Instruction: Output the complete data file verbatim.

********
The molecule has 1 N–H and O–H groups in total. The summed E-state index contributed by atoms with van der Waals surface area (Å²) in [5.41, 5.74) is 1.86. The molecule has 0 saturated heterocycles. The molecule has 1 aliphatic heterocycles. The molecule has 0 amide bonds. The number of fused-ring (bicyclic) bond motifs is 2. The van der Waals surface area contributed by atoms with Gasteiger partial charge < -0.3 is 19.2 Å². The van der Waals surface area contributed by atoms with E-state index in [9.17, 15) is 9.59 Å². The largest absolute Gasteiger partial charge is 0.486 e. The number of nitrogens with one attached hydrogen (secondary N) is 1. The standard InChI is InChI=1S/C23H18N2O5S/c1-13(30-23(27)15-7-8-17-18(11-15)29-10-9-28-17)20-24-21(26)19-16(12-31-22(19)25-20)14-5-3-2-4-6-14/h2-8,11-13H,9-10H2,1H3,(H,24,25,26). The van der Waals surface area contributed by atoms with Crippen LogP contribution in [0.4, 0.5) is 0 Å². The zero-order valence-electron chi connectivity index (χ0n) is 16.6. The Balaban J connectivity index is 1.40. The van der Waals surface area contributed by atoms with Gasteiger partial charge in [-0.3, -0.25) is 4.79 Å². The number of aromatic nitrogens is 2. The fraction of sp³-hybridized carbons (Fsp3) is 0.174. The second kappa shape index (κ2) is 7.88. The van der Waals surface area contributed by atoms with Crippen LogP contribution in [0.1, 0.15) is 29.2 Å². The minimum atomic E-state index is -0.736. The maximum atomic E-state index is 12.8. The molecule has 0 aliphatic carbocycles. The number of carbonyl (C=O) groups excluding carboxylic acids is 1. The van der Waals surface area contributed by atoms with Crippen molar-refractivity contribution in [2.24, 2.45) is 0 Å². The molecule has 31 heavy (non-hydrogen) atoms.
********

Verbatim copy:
The molecule has 1 N–H and O–H groups in total. The summed E-state index contributed by atoms with van der Waals surface area (Å²) in [5.41, 5.74) is 1.86. The molecule has 0 saturated heterocycles. The molecule has 1 aliphatic heterocycles. The molecule has 0 amide bonds. The number of fused-ring (bicyclic) bond motifs is 2. The van der Waals surface area contributed by atoms with Gasteiger partial charge < -0.3 is 19.2 Å². The van der Waals surface area contributed by atoms with E-state index in [9.17, 15) is 9.59 Å². The largest absolute Gasteiger partial charge is 0.486 e. The number of nitrogens with one attached hydrogen (secondary N) is 1. The standard InChI is InChI=1S/C23H18N2O5S/c1-13(30-23(27)15-7-8-17-18(11-15)29-10-9-28-17)20-24-21(26)19-16(12-31-22(19)25-20)14-5-3-2-4-6-14/h2-8,11-13H,9-10H2,1H3,(H,24,25,26). The van der Waals surface area contributed by atoms with Crippen LogP contribution in [0.4, 0.5) is 0 Å². The zero-order valence-electron chi connectivity index (χ0n) is 16.6. The Balaban J connectivity index is 1.40. The van der Waals surface area contributed by atoms with Gasteiger partial charge in [-0.3, -0.25) is 4.79 Å². The number of aromatic nitrogens is 2. The fraction of sp³-hybridized carbons (Fsp3) is 0.174. The second kappa shape index (κ2) is 7.88. The van der Waals surface area contributed by atoms with Crippen LogP contribution in [0.1, 0.15) is 29.2 Å². The minimum atomic E-state index is -0.736. The maximum atomic E-state index is 12.8. The molecule has 0 aliphatic carbocycles. The number of carbonyl (C=O) groups excluding carboxylic acids is 1. The van der Waals surface area contributed by atoms with Crippen molar-refractivity contribution in [2.24, 2.45) is 0 Å². The molecule has 31 heavy (non-hydrogen) atoms.